News just in via Radionic pal and Wellcome Research Officer Ross Macfarlane… a very interesting archive has recently appeared at the Wellcome Library:
In 1952 psychiatrist Ronald Sandison, based at Powick Hospital in Worcestershire, embarked on a study tour of Swiss psychiatric hospitals. It was during this visit that he met Albert Hofmann and became aware of the therapeutic potential of LSD.
Returning to England with a supply of the drug, Sandison developed what he referred to as “psycholytic therapy”, using small amounts of LSD to assist patients in exploring their subconscious. By 1958, Powick Hospital had a dedicated LSD treatment unit, where Sandison worked until he left the hospital in 1964. LSD therapy continued at Powick for a further two years after Sandison’s departure. The increasing publicity around recreational use of LSD by figures such as Timothy Leary and Aldous Huxley, along with tighter regulation of its use, led to Sandoz withdrawing the drug from the market. After leaving Powick Hospital, Sandison never again used LSD therapy. However, he continued to believe in its value as a treatment when used in a clinical setting.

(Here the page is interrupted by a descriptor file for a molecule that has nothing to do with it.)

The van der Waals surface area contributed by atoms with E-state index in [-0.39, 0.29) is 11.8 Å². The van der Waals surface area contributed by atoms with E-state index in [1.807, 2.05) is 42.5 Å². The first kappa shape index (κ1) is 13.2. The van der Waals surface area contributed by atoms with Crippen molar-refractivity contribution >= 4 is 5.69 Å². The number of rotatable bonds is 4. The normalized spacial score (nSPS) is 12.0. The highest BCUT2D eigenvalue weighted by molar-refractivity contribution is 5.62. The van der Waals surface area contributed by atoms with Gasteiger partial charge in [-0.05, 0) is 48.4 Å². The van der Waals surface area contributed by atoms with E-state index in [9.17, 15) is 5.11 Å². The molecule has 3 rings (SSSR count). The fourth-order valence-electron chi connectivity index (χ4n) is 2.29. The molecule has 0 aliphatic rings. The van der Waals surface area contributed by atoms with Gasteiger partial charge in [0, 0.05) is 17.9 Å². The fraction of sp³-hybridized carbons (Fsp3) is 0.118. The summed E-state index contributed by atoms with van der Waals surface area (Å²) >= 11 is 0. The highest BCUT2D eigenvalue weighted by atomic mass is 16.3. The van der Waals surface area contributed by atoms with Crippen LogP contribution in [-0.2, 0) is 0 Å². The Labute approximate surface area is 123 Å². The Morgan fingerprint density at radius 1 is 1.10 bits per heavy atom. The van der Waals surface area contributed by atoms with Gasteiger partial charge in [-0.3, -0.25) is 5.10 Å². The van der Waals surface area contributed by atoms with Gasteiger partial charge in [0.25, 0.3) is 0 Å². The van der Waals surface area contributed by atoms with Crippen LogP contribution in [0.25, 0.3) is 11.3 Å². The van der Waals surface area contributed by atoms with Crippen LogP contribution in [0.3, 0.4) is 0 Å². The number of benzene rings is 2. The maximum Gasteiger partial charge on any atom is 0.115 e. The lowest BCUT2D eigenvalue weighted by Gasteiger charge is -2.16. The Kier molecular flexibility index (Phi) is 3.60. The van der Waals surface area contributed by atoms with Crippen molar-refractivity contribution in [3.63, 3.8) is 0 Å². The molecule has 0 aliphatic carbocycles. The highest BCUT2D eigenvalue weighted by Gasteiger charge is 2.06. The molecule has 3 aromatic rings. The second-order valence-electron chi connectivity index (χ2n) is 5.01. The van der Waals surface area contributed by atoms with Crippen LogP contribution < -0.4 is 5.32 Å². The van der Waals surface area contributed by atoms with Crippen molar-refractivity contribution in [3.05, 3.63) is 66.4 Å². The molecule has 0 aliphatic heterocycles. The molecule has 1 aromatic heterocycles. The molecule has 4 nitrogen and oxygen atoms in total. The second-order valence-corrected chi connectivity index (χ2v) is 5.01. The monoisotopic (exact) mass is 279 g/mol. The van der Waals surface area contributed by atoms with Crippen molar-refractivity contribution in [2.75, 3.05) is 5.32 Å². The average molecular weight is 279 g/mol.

Full story at the Wellcome Library blog